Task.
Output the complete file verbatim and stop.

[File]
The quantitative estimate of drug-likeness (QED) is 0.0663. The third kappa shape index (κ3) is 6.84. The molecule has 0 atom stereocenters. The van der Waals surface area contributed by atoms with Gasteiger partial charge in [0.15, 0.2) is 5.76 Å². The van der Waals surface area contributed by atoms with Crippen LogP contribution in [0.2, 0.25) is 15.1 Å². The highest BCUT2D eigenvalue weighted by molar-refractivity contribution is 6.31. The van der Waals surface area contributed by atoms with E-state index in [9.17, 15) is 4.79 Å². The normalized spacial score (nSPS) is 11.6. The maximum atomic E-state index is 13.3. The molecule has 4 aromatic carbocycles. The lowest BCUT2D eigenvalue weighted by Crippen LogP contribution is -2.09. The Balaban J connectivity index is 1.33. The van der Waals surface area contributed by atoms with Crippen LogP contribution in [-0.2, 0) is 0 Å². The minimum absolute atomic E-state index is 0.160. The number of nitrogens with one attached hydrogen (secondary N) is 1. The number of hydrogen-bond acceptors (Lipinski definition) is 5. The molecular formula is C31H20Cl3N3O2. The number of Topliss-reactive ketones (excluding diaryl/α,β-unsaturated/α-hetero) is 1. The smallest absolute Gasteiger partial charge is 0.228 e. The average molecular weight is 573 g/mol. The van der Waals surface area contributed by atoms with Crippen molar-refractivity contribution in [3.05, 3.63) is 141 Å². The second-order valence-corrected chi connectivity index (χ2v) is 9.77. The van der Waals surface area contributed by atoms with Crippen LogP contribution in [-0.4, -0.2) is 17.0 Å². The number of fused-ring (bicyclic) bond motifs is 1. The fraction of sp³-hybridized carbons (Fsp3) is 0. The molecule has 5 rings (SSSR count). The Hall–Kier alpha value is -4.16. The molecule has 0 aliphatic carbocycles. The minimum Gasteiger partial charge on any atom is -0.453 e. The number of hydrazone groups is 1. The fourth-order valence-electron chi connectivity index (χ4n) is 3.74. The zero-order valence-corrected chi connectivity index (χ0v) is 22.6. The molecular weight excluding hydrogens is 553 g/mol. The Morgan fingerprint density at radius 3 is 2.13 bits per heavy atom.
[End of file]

The quantitative estimate of drug-likeness (QED) is 0.0663. The third kappa shape index (κ3) is 6.84. The molecule has 0 atom stereocenters. The van der Waals surface area contributed by atoms with Gasteiger partial charge in [0.15, 0.2) is 5.76 Å². The van der Waals surface area contributed by atoms with Crippen LogP contribution in [0.2, 0.25) is 15.1 Å². The highest BCUT2D eigenvalue weighted by molar-refractivity contribution is 6.31. The van der Waals surface area contributed by atoms with E-state index in [9.17, 15) is 4.79 Å². The normalized spacial score (nSPS) is 11.6. The maximum atomic E-state index is 13.3. The molecule has 4 aromatic carbocycles. The lowest BCUT2D eigenvalue weighted by Crippen LogP contribution is -2.09. The Balaban J connectivity index is 1.33. The van der Waals surface area contributed by atoms with Crippen LogP contribution in [-0.2, 0) is 0 Å². The minimum absolute atomic E-state index is 0.160. The number of nitrogens with one attached hydrogen (secondary N) is 1. The number of hydrogen-bond acceptors (Lipinski definition) is 5. The molecular formula is C31H20Cl3N3O2. The number of Topliss-reactive ketones (excluding diaryl/α,β-unsaturated/α-hetero) is 1. The smallest absolute Gasteiger partial charge is 0.228 e. The average molecular weight is 573 g/mol. The van der Waals surface area contributed by atoms with Crippen molar-refractivity contribution in [3.05, 3.63) is 141 Å². The second-order valence-corrected chi connectivity index (χ2v) is 9.77. The van der Waals surface area contributed by atoms with Crippen LogP contribution in [-0.4, -0.2) is 17.0 Å². The number of fused-ring (bicyclic) bond motifs is 1. The fraction of sp³-hybridized carbons (Fsp3) is 0. The molecule has 5 rings (SSSR count). The Hall–Kier alpha value is -4.16. The molecule has 0 aliphatic carbocycles. The minimum Gasteiger partial charge on any atom is -0.453 e. The number of hydrazone groups is 1. The fourth-order valence-electron chi connectivity index (χ4n) is 3.74. The zero-order valence-corrected chi connectivity index (χ0v) is 22.6. The molecular weight excluding hydrogens is 553 g/mol. The Morgan fingerprint density at radius 3 is 2.13 bits per heavy atom.